African Swine Fever
African swine fever (ASF) is a highly contagious disease of pigs, warthogs, European wild boar and American wild pigs. All age groups are equally susceptible. With high-virulence forms of the virus, ASF is characterised by high fever, loss of appetite, haemorrhages in the skin and internal organs, and death in 2-10 days on average. Mortality rates may be as high as 100%.
ASF is currently circulating and well-established within parts of Eastern Europe and Russia, with a reservoir of infection within the wild boar population. ASF is a disease listed on the World Organisation of Animal Health (OIE) Terrestrial Animal Health Code, reportable to the OIE on identification. The disease is also notifiable by law in the UK with more information available on the Defra website.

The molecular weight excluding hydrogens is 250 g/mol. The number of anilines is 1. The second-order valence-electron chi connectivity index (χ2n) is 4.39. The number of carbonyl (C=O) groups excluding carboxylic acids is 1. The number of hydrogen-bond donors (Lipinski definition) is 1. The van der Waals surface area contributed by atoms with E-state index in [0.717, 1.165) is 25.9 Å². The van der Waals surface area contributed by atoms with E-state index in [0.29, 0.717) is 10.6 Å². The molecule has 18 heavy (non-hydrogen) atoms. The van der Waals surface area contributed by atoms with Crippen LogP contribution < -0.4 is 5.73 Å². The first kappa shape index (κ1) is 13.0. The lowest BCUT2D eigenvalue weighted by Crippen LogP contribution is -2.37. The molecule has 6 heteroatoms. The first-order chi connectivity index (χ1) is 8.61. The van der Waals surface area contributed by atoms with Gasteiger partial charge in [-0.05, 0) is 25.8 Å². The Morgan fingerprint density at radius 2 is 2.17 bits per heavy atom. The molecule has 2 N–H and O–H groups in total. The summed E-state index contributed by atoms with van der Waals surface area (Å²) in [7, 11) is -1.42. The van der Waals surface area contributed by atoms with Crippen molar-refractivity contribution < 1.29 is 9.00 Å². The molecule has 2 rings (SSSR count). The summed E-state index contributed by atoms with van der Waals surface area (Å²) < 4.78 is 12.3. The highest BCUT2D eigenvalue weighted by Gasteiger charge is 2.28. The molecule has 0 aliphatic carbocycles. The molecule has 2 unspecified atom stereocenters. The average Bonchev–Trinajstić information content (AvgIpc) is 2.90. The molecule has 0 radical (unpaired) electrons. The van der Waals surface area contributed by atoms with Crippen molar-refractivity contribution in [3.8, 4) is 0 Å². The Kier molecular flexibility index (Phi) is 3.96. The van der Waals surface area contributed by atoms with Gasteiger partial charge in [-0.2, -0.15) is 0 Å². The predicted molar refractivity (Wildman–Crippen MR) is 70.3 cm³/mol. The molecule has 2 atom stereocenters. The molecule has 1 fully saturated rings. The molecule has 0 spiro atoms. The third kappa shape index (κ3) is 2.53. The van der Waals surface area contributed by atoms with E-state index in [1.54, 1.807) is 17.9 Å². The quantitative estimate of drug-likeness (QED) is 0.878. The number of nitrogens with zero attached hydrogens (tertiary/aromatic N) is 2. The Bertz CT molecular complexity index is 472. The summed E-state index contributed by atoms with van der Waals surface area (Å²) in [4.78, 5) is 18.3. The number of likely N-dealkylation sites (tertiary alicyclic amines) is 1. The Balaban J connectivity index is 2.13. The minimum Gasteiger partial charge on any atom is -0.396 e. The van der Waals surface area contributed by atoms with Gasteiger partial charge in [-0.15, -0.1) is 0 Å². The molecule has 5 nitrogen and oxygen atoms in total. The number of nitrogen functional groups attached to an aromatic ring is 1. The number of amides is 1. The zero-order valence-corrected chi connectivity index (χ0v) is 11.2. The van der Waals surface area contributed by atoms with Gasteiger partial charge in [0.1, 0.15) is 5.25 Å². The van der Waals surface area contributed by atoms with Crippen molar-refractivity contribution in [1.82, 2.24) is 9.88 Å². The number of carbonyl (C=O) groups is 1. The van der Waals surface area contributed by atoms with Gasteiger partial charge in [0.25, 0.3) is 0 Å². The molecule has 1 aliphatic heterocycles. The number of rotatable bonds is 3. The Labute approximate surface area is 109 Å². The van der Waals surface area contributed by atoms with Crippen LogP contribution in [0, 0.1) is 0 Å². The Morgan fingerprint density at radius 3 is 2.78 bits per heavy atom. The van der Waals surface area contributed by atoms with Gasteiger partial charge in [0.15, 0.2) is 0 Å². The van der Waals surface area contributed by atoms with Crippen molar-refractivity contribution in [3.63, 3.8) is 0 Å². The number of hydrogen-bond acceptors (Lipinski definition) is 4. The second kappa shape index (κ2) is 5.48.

For biosecurity guidance, click here.
- African Swine Fever Poster in English.pdf
- African Swine Fever Poster in Lithuanian.pdf
- African Swine Fever Poster in Polish.pdf
- Don’t bring it home ASF poster
- Don't feed the pigs sign
- Report - Surveillance for non-statutory pathogens in wild boar culled in the Forest if Dean 2014-2016
The European Food Safety Authority (EFSA) has produced a practical guide on African swine fever: what it is and how to protect domestic pigs from infection.
From causes and symptoms, to precautionary measures, a list of best practices on how to protect farm animals and wild boar populations from ASF. Watch the animation below.